Those of us who are old enough to have lived through the first iteration of this envirowacko rubbish 40 years ago are going to be an extremely tough sell this time around. (Fool me once, shame on you, fool me twice...) I can look through magazines from the 1970s and it's all the same crap; windmills, solar panels, alternative fuels, electric cars, etc., etc. Sorry, I'm not falling for it this time.
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I think it was a good idea back in the seventies and much of it is a good idea today. The stuff we saw in the seventies brought us the more efficient engines of today.
And yes, the emission controls systems when they first arrived in the seventies were horrible and sometimes did more harm than good, but they got better because they had to. I think you'll see the same thing happen with electric vehicles.
But I also think that the environmental impact of auto manufacturing is in many cases even more significant than the environmental impact of operating them. Build a car that lasts twice as long, you halve the effective impact of production. Unfortunately you also halve your sales.... --scott
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It was mostly garbage then and it is mostly garbage now.

You can make a car last almost indefinitely if you have a mind to. I've been driving the same vehicle for over 30 years now and it still runs just fine. Of course I have long since removed the crude 1970s-era emissions equipment and tuned the engine for best performance.
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Scott Dorsey wrote:

The first emission standards were designed to be horrible and ineffective. The regulations were designed during the Nixon administration by the oil cos and automakers. The intent of the regulations from the automakers point of view was to create obstacles for foreign competition. They did succeed in killing off the VW bug but for the most part the effort only slowed the competition a bit.     The real problem with new regulations was there are places like LA where important people live that really couldn't breath unless something effective was done about car exhaust. The new regulations meant that the new Cadillac was getting 6 mpg instead of the 13 mpg that the previous models did. And LA has more than its share of Cadillacs.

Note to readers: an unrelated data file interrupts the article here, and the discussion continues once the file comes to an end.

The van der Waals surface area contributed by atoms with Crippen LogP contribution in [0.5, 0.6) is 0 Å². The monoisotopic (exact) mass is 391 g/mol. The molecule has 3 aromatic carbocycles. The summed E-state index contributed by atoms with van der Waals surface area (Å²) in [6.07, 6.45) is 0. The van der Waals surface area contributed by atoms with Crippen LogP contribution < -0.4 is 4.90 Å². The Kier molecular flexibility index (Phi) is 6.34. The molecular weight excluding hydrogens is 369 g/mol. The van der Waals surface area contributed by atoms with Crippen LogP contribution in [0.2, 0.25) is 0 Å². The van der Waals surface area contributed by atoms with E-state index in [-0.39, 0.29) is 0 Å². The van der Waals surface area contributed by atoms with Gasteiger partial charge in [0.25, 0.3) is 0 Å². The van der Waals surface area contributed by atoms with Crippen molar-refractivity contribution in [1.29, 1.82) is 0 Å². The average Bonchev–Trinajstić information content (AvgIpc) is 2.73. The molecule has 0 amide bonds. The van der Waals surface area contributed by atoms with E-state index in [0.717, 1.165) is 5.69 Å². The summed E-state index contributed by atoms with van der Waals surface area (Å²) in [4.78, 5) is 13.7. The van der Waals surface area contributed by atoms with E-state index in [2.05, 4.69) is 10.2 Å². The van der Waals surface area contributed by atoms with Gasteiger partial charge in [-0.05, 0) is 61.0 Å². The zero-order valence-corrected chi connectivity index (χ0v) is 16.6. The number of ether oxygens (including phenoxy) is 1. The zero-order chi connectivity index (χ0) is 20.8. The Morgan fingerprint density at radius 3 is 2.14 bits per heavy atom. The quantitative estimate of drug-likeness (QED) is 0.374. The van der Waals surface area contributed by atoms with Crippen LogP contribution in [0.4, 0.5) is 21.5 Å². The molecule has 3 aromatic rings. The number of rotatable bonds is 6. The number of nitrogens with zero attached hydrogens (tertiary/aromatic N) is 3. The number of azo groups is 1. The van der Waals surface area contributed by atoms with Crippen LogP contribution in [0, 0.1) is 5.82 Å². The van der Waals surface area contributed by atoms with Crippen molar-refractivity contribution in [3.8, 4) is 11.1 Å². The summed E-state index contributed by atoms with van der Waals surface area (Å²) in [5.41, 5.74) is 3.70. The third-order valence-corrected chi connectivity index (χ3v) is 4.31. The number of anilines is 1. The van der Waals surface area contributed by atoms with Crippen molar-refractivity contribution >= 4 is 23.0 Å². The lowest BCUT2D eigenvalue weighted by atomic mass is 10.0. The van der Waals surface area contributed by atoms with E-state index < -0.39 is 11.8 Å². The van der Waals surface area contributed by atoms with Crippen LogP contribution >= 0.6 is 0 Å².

It was pretty clear that to make things better the regulations were going to have to actually work and could not be allowed to be just another football the politicians and big corporation kicked around, because the people who make movies were getting pissed off and that wasn't going to be pretty.

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On 3/2/2011 4:52 AM, Scott Dorsey wrote:

Us folks interested in such things were aware of the drop in RAM and storage space prices as well as the growth of processing power. Still, I'm stunned at all that has happened. I never really thought about what kind of impact all this would have on society. Who does?
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"dsi1" wrote in message wrote in message news:4d6d70be$0$8113>

Well I guess it's too late to find out now. The price of computer RAM was about $45 a MB so you'd probably have a hard time imagining regular folks owing a computer with $200,000 worth of ram and drives which would cost about $10,000,000 at the time. -------- I recall paying $100 MB at one point. 9 chips per meg.... -------
The only reason we're a digital world is that cheap RAM, data storage, and a method of moving info around at high speed exists. Without that, we'd probably still be using film, listening to CDs, going to Tower Records, and using computers with small sized OSes with limited memory. ------------ Who would ever need more than 640k? ----------
My guess is that 20 years from now, we won't be doing fill-ups at gas stations and changing motor oil. I could be wrong but I hope not, for our sake. ---------- We'll be plugging our all electric cars into an over extended analog electrical distribution system that still has 50% of power generated via burning coal, negating the "carbon" savings of burning fossil fuels. ----------

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Speak for yourself.
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On 3/2/2011 3:13 AM, Roger Blake wrote:

I thought it would have been obvious that I was.
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You said "our future."
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On 3/2/2011 11:09 AM, Roger Blake wrote:

That's right. Point taken. :-)